Furthermore, Verhoeven found that the pre-war records held by government departments were in a much worse state, as they had been “stored on wooden shelves and cupboards, a victim of the rigours of the tropical climate, of the continuous attacks of voracious insects and rodents, and liable to moulding and foxing from dampness and flooding”. There was “no air-conditioning, fumigation nor repair”, and the precious records were at risk from fire and flooding. Verhoeven anticipated an urgent need for additional space to accommodate both new and existing records.

The report prepared by Dutch archivist Frans Rijndert Johan Verhoeven on the state of Singapore’s archives and records management practices. Titled Singapore: The National Archives and Records Management, it was published by UNESCO in December 1967 and presented to the Singapore government in February 1968.

In addition, Verhoeven reviewed the archives’ existing holdings and concluded that there was much material “of historical value for the region”. He lamented, however, over the severely inadequate storage facilities and handling of the collections. For example, the National Library, which fumigated the documents twice a year, did not have “the staff, the equipment nor the know-how to give these unique and important documents the treatment they urgently need[ed]”. There were also inadequate descriptions, indices and lists of the holdings to aid research and access.

Verhoeven’s findings and recommendations were documented in a highly influential report, Singapore: The National Archives and Records Management, published by UNESCO in December 1967 and presented to the Singapore government in February 1968. In the document, Verhoeven underscored the importance of a national archives to Singapore’s growth as a nation: “Perhaps I should stress here, that no people can be deemed masters of their own history until their public archives, gathered, preserved and made available for public inspection and investigation, have been systematically studied and the importance of their contents determined. Therefore, it is a moral obligation of any democratic government to make archives of national and historical value available to the people.”16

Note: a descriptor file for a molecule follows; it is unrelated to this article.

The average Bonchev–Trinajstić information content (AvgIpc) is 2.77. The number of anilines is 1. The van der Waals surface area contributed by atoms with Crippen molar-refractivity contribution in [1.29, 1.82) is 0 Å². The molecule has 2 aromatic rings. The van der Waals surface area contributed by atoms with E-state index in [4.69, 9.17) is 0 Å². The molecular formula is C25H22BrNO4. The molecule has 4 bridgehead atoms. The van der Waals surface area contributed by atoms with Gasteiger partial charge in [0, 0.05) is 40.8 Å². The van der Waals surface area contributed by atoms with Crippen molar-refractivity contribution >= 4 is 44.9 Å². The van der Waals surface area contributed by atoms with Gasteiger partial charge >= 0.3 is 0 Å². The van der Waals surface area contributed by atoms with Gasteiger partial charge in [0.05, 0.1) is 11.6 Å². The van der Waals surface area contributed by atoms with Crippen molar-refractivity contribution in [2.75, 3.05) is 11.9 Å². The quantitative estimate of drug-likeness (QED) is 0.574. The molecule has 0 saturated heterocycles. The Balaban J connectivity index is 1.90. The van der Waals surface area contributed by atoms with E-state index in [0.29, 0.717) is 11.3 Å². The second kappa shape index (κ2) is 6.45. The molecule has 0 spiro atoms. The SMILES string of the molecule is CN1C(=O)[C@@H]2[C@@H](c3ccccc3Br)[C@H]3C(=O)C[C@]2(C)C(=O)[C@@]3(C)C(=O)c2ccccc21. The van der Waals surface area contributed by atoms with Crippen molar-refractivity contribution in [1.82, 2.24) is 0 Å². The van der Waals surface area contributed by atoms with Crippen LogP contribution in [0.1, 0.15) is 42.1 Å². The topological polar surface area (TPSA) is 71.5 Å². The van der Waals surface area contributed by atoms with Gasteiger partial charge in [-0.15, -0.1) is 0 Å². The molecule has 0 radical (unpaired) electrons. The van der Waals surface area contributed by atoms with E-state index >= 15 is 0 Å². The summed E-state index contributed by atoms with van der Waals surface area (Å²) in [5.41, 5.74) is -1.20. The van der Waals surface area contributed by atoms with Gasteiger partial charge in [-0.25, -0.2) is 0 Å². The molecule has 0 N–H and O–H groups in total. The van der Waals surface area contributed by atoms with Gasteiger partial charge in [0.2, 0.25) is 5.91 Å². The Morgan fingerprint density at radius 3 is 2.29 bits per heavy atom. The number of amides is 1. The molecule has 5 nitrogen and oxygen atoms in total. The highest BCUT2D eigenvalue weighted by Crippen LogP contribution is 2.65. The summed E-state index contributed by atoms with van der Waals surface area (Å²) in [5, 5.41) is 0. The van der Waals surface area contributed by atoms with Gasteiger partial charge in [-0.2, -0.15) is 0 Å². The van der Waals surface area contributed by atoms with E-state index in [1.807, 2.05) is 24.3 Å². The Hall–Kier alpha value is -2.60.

The First Archives Director: Hedwig Anuar

In September 1967, Singapore’s parliament passed the National Archives and Records Centre Act, which established the National Archives and Records Centre (NARC) under the Ministry of Culture. The legislation empowered the NARC to ope­rate as a separate national institution and to take over the management of archives and government records from the National Library. Its new statutory powers included the critical provision that public records could now only be destroyed or disposed on the authority of the NARC director. On 7 February 1969, Hedwig Anuar became the first director of the NARC; she was concurrently director of the National Library.

A staff sorting records at the repository in the Lewin Terrace premises of the National Archives and Records Centre (NARC) in 1970. Image reproduced from Annual Report of the National Archives and Records Centre 1970.

Under Anuar’s leadership, the NARC rapidly built up its institutional infrastructure and capabilities. In January 1970, partly in response to its perennial problem of insufficient space, the NARC moved to bigger premises, taking over two refurbished colonial houses at 17–18 Lewin Terrace, Fort Canning Hill. The new facility had space for more mate­rials to be stored, more staff to be hired, and new equipment and services to be introduced. It was also furnished with a 24-hour air-conditioned repository.

Despite this, the archives’ collections continued to grow so rapidly that the institution expanded into four buil­dings by mid-1973, including a third facility beside 17–18 Lewin Terrace, operational by mid-1971; and a Records Centre at 45 Minden Road in Tanglin, which opened in 1973.17